My mom in her day was always on top of fashion trends despite barely having two nickels to rub together. This was because she rarely got rid of clothes. Instead, she tucked them in the back of her closet, a firm believer that yesterday’s fashions would come around again.
She was usually right. I have it on good authority (i.e., the internet) that the fashion trends of 2020 will look a lot like the 1970s. So if you held on to those bell bottoms for Halloween or a disco-themed karaoke night, you may be wearing them more often in the months to come.
I was a child in the 70’s, but I emulated the look of Laurie Partridge as best I could. Hip hugger jeans (for what little hip an eight-year-old has), ponchos, and long, straight hair was my go-to look well into high school. And now they are coming back. Many who were glad to see flower prints, patchwork, layers of fabric and poofy sleeves go by the way will regret that in 1980 they donated those styles to the clothing drive.
The fashion merry-go-round
But why do these styles keep coming back? One fashion theorist (now here is a job I would like!) says fashion trends repeat approximately every 50 years. That puts our 70’s reboot right on target. Other theories have the cycles revolving a little faster, say, every 20 years.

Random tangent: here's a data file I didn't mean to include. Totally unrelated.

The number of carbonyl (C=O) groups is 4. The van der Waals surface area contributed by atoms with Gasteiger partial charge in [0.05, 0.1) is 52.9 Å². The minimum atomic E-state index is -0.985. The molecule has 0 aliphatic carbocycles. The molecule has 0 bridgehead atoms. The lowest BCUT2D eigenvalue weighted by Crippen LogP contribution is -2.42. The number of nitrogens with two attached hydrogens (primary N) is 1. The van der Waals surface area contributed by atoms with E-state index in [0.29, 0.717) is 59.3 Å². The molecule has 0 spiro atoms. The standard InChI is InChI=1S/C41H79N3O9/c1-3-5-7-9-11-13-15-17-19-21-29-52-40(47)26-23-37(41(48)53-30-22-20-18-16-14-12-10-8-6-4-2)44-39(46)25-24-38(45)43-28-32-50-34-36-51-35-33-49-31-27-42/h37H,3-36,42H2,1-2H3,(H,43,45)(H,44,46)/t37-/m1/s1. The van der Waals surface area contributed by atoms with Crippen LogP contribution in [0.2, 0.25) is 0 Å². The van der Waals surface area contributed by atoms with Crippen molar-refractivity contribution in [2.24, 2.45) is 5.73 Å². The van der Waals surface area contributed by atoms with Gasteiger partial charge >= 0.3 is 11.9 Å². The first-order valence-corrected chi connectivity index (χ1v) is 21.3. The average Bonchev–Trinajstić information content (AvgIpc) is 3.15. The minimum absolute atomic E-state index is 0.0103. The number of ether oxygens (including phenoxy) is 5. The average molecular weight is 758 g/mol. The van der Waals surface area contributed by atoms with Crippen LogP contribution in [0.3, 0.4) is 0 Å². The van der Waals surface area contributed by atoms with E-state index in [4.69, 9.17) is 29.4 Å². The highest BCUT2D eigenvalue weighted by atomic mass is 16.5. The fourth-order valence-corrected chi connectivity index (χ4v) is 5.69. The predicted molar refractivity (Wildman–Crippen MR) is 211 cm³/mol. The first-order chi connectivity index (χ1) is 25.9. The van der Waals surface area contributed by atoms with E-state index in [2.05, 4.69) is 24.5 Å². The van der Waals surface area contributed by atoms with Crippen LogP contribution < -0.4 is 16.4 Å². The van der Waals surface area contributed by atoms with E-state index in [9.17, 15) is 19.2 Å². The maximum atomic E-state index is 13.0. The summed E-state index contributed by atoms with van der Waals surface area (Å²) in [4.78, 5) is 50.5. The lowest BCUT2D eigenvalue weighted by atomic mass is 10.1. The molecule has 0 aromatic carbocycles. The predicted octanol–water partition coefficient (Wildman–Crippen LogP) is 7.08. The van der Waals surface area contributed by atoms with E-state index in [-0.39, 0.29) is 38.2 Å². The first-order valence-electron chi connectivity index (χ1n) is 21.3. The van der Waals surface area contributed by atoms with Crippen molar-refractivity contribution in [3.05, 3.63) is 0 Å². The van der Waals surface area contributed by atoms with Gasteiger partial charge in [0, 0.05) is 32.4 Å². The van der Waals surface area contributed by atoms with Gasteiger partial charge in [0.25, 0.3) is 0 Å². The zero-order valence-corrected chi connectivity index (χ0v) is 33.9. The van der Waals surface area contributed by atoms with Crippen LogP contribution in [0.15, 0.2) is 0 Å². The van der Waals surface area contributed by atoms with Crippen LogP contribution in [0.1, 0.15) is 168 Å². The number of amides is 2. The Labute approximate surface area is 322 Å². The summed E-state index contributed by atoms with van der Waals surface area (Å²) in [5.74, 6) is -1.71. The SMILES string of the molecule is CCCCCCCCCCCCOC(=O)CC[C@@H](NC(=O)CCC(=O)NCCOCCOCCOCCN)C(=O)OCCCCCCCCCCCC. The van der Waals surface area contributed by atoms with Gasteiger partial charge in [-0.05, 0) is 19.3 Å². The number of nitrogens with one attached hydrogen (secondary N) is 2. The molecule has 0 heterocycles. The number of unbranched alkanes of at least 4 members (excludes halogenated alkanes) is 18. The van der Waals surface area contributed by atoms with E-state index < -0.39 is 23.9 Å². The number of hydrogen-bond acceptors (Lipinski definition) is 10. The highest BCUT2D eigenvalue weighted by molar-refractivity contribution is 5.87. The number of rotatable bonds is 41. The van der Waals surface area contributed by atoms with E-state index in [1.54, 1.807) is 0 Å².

Some style gurus (another job I should pursue) believe popular culture may have something to do with it. Retro TV shows and movies set in the recent past inspire audiences and designers to reimagine old looks as “classic chic.”
Finally, it is possible that changes in fashion simply follow the economic climate of the day. One economist (not at all a job I would want) notes that hemlines, for example, started going up when the stock market was doing well and women could afford silk stockings. When the economy took a dive, the hems began to fall, theoretically to cover the legs of women who could no longer afford the luxury of stockings.
What’s in the future?
In fact, trends in other creative fields also seem to follow cycles. Perhaps we will see a resurgence of environmental and feminist art. Maybe we will see more psychedelic and outrageous musicals on stage like the 1970s Godspell, Jesus Christ Superstar and The Rocky Horror Show. We may hear more groove hits on the charts and discover more bands that, reminiscent of the 1970s, actually play their own instruments. It is certain that arts of all kinds will continue to take a political point of view, however subtly.
While I may have only youthful memories of the days when bell bottoms and crochet tops were all the rage, I understand now that fashion trends, art and music are often a reaction to the times. The 70s certainly had its upheaval and unrest, and the bold fashions of the time were a statement of revolution and the fight for freedom. Let’s hope that one day our clothing will represent an era of peace and tranquility.